While I previously proposed fixes to improve the circulation process by making the documents public and addressing what amounts to stale items and those converted to Open Meeting items, we also need to update and improve the process for voting circulation items. Unlike items disposed of at the Commission’s monthly Open Meetings, items circulated to Commissioners for consideration outside of the meetings (those on the Circulation List) have no voting deadline until they enter “must vote” status. While that might sound like a concrete deadline, far too often, quirks in the process can delay the conclusion of items by over a full month, even for smaller or non-controversial items. Accordingly, the Commission can and should expedite the must vote timing, which can be done without undermining the ability of Commissioners to examine, debate, and vote on any circulation item.
By way of background, determining when must vote is initiated can be a bit tricky even for those who follow the Commission on a regular basis, especially since the process is not explained in any public document. Under the Commission’s internal procedures, must vote is only triggered when an item sent internally by a Bureau or Office to Commissioners for disposal on circulation has sat for 21 days and has a quorum (i.e., votes by three or more Commissioner to approve, approve in part, or concur).
In terms of timing, the initial must vote deadline for any Commissioner that hasn’t previously voted occurs at the close of business twelve calendar days after the Friday after the must vote conditions have been met. For those counting along, that’s the second Wednesday after the relevant Friday. Easy, right? In addition, the must vote deadline may be automatically extended for one additional week at the request of a non-voting Commissioner. Adding it all up, even if a majority of Commissioners vote in favor of an item the day it is circulated, it can take between 34 and 45 days before an item can be concluded under the must vote procedures. And that excludes, of course, additional discretional extensions that may be granted to accommodate further discussion or edits to an item as it comes to resolution.
While this process may have made sense when originally instituted, it’s appropriate to update the overall timing given our experience over the years. In particular, I suggest that the timeline, which is not required by law or the Commission’s rules, can be reduced by eliminating the requirement that an item sit around for 21 days before the voting deadline is triggered. While the original 21-day timeframe correlates to the number of days Commissioners have to review a meeting item before a vote, the ability to have an additional twelve days and a one-week extension means it can take longer to dispose of circulation items than meeting items, which are typically more complex and controversial. At a minimum, this 21-day wait period could be trimmed by at least a week, but I would argue that it could be shortened even more. Speaking from experience, doing so still gives Commissioners plenty of time to consider and vote on an item.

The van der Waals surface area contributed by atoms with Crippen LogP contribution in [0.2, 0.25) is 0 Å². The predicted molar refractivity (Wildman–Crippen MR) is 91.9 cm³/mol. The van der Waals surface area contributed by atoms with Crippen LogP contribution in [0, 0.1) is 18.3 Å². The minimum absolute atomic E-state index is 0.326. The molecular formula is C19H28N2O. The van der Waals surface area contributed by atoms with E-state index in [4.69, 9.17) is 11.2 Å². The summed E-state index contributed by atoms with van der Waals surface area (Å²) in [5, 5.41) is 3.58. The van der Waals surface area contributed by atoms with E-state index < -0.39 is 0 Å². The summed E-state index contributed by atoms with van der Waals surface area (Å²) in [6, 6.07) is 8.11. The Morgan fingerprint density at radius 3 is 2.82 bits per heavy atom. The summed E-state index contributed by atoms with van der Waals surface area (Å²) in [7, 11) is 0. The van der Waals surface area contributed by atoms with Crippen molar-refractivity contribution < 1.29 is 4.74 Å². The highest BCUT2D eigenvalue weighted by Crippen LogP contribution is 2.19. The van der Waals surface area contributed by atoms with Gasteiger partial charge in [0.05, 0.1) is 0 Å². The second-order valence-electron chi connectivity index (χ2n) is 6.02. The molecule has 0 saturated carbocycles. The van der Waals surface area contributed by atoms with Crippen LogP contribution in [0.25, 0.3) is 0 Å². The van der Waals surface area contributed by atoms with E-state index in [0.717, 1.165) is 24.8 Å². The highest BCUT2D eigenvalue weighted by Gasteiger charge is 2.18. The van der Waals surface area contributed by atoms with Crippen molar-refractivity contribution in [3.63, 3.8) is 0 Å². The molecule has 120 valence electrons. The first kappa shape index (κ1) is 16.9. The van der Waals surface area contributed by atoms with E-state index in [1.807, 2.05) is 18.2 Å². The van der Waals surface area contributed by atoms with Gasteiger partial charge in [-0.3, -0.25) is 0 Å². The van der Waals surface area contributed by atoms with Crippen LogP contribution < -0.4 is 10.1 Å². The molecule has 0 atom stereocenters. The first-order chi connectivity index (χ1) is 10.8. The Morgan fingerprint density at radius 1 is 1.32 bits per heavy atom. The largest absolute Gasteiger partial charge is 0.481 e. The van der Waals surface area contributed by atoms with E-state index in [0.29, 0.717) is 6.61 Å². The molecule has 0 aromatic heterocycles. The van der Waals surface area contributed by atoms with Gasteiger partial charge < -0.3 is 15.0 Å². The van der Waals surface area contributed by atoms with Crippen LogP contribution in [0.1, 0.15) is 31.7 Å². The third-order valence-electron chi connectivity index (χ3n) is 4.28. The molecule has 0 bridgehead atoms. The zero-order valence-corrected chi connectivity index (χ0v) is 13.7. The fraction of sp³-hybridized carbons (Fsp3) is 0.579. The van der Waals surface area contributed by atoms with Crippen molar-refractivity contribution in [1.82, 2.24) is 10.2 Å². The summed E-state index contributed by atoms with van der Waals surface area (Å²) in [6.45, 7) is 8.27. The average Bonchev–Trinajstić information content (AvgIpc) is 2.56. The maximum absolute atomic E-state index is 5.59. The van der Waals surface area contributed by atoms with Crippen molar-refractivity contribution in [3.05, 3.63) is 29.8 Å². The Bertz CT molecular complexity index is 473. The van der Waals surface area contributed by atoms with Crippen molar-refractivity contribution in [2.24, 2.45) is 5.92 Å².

In essence, combining reform to the must vote timing with publicly releasing the text of circulated items (minus adjudications) would vastly improve the overall review and provide necessary scrutiny from interested parties of circulation items. Just like making Open Meeting items public – and huge appreciation is due to Chairman Pai for making this new practice permanent – circulation items and the Commission at large would benefit from everyone seeing the exact text under consideration. And, more targeted review complements the efforts to expedite the must vote process. Thus, by revealing the circulation items in advance, we can appropriately speed up the clock on must vote.
 But, if quorum is achieved on a Friday after the initial 21-day waiting period requirement is met, the twelve-day clock does not start until the following Friday.
 For instance, it could take 34 days to conclude the must-vote process if a circulation item is sent to the floor on a Friday and voted by three Commissioners on the same day. After the 21-day waiting period, the must vote period would start on that day. Twelve days later the must vote deadline would occur, unless a Commissioner seeks an automatic 7-day extension. If an item was circulated on a Monday, the 21-day waiting period would expire on a Monday, but must vote clock would not commence until Friday. If you add an automatic 7-day extension, the item would be pending for 45 days. These numbers are representative of the timeframes that are experienced if an item is voted within the first 21 days after circulation. However, if an item was voted on the 21st day after circulation and that day happened to fall on a Friday, the 12-day must vote period would commence the following Friday, meaning that must vote would conclude 41 days after circulation or 48 days if there is an automatic extension. The circulation day is included in these figures.